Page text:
America’s labour market boomed in 2014. By December there were 3m more people in work than a year earlier. Unemployment was 1.1 percentage points lower.
The ratio of jobseekers to openings fell from a peak of seven to one in 2009 to two to one in November 2014. What was behind this? The answer in a new study will not please Democrats.
The job market is hot largely because of a cold-hearted Republican reform, it concludes. Before the financial crisis, jobless workers in most states qualified only for 26 weeks of unemployment benefits.
In June 2008 that was extended, thanks to a new federal Emergency Unemployment Compensation (EUC) programme. By the end of 2013 the average unemployed American could expect benefits to last 53 weeks; in three states they could get 73 weeks’ worth.
The study looks at what happened after Congress refused to reauthorise EUC in December 2013. The average limit on benefits plunged to 25 weeks, cutting off roughly 1.3m Americans immediately. Republicans argued that this would push people back into work.
Several economists disagreed. Michael Feroli of J.P. Morgan predicted that many jobless Americans, no longer required to seek work as a condition of receiving benefits, would drop out of the labour force entirely. Researchers at the Economic Policy Institute, a leftish think-tank, said the cuts would destroy 310,000 jobs by dampening demand.
In the new paper Marcus Hagedorn, Iourii Manovskii and Kurt Mitman look at over 1,000 counties that border each other but belong to different states. When counties are so close together, they assume, their economies will be pretty similar. Transport, climate and skills will not differ much. But the benefits available could have been very different.
In December 2013, for instance, people in Fairfax County, Virginia made do with 40 weeks of benefits; those in nearby Montgomery County, Maryland could get 63. Since the reform limited benefits to 26 weeks in almost all states, it hit Montgomery County harder.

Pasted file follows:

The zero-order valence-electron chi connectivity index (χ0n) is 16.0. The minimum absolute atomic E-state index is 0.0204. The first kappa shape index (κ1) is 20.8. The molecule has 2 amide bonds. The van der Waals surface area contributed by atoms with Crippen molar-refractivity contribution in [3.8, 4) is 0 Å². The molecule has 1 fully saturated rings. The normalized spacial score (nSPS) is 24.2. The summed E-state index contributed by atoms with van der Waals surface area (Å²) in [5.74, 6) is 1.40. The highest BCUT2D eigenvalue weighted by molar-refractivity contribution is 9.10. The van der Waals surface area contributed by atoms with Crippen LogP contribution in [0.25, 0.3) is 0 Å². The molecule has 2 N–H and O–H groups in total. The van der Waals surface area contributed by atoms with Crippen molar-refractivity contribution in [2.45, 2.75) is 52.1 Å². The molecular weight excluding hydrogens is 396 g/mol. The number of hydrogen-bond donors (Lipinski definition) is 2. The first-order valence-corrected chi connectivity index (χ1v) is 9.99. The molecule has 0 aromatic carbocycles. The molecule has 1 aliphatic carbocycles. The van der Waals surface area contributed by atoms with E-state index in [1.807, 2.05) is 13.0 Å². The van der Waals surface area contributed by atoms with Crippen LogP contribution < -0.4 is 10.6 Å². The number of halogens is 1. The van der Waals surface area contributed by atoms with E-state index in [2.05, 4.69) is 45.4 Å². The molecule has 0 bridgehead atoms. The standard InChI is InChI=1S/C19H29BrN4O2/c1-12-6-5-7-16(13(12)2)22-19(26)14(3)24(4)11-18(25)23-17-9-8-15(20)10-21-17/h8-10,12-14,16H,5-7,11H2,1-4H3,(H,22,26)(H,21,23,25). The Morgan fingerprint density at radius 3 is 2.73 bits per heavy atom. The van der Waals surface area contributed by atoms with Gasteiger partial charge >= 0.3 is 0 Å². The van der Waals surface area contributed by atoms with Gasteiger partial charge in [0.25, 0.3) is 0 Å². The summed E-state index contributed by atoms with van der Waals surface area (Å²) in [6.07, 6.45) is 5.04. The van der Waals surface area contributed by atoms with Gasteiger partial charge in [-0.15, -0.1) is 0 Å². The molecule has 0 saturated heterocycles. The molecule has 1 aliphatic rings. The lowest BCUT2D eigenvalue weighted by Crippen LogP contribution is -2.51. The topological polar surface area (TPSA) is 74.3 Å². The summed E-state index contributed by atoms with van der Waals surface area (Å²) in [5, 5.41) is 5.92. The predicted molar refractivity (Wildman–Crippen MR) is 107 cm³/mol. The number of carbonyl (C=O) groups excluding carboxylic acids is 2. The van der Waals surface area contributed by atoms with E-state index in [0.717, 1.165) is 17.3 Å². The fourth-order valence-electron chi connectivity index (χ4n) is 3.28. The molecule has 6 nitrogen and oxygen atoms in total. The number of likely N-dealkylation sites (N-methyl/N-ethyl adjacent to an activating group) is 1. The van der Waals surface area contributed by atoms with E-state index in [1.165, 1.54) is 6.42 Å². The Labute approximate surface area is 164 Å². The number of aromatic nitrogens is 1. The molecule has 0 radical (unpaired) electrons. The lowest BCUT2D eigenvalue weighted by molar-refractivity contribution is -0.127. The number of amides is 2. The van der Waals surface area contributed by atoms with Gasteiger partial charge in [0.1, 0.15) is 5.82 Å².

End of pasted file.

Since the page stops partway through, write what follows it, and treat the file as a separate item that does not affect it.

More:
Employment growth in 2014 was higher in counties that saw bigger declines in the duration of benefits. Overall, the authors estimate that the benefit cut led to the creation of 1.8m extra jobs in 2014–about two-thirds of the total. This suggests that the Republicans were right, up to a point.
However, only a minority of the new jobs were filled by people moving off unemployment benefit. Some 1m were taken by people who were previously not in the labour force. That may be because without benefits to rely on, workers were prepared to toil for less. Employers created more jobs to take advantage of lower wages. With vacancy notices popping up everywhere, more people who had given up looking for work decided to try again.
Few people, least of all congressmen, predicted these results. There is still plenty of evidence that making unemployment benefits too stingy is a bad idea, especially when an economy hits the skids. If people feel forced to take the first job that comes their way, they are unlikely to pick the one in which they are most productive. But when the labour market is improving, cutting them may give it an extra spurt.
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